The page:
The Dolci Show

Dolci Show #33: Ravel's Sonatine

May 09, 2021 Ted Rust and Viva Knight Season 2 Episode 33
The Dolci Show
Dolci Show #33: Ravel's Sonatine
Chapters
The Dolci Show
Dolci Show #33: Ravel's Sonatine
May 09, 2021 Season 2 Episode 33
Ted Rust and Viva Knight

Sonatine (1905)                                                                         Maurice Ravel (1875-1937)
Arranged for oboe and piano by David Walter

 1.    Modéré (moderate)
2.    Mouvement de menuet (Minuet tempo)
3.    Animé (animated)

 Ravel opens each movement of his Sonatine with a two-note interval that establishes a precise mood with its color and rhythm.

The first movement, marked Modéré, opens with a tentative-sounding descending fourth – F# to C#. This is an emotionally laden interval for Ravel. For example, in his opera “L’enfant et les sortilêges” (“The child and the magic spells”), he sets the word “maman” to this interval as a frightened child cries out for his mother. 

The second movement, a minuet, opens with a stable, decisive interval, a rising fifth. The minuet form hints of a magnificently costumed ball in a palace long forgotten, like Ravel’s earlier “Pavane for a Dead Princess.”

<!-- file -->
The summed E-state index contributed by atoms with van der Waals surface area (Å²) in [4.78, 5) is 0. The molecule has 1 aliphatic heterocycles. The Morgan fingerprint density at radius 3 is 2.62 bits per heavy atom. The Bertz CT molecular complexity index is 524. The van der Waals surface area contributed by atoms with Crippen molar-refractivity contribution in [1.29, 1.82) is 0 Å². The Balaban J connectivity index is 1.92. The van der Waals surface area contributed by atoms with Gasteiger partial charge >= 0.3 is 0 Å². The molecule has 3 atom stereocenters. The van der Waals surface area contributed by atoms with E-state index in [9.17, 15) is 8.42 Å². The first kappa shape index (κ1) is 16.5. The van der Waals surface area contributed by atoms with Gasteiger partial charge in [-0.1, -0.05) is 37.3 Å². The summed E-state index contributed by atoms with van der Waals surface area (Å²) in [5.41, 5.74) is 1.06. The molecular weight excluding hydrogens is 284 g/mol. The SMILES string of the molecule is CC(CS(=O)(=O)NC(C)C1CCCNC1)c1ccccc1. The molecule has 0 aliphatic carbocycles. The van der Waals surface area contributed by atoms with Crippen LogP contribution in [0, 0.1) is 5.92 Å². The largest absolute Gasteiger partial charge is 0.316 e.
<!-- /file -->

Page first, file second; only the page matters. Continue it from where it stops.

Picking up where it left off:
The final movement, marked Animé and then Agité, opens with the original notes of the first movement, but in reverse order: a rising fourth, C# to F#. It is a questing rising fourth, leaping forward. Between forays into mysterious realms, the melody rocks indecisively, its meter stretching into four- and five-note bar lengths. A second version of the two-note motto emerges, now back in its original shape as a falling fourth. 

Show Notes

Sonatine (1905)                                                                         Maurice Ravel (1875-1937)
Arranged for oboe and piano by David Walter

 1.    Modéré (moderate)
2.    Mouvement de menuet (Minuet tempo)
3.    Animé (animated)

 Ravel opens each movement of his Sonatine with a two-note interval that establishes a precise mood with its color and rhythm.

The first movement, marked Modéré, opens with a tentative-sounding descending fourth – F# to C#. This is an emotionally laden interval for Ravel. For example, in his opera “L’enfant et les sortilêges” (“The child and the magic spells”), he sets the word “maman” to this interval as a frightened child cries out for his mother. 

The second movement, a minuet, opens with a stable, decisive interval, a rising fifth. The minuet form hints of a magnificently costumed ball in a palace long forgotten, like Ravel’s earlier “Pavane for a Dead Princess.”

The final movement, marked Animé and then Agité, opens with the original notes of the first movement, but in reverse order: a rising fourth, C# to F#. It is a questing rising fourth, leaping forward. Between forays into mysterious realms, the melody rocks indecisively, its meter stretching into four- and five-note bar lengths. A second version of the two-note motto emerges, now back in its original shape as a falling fourth.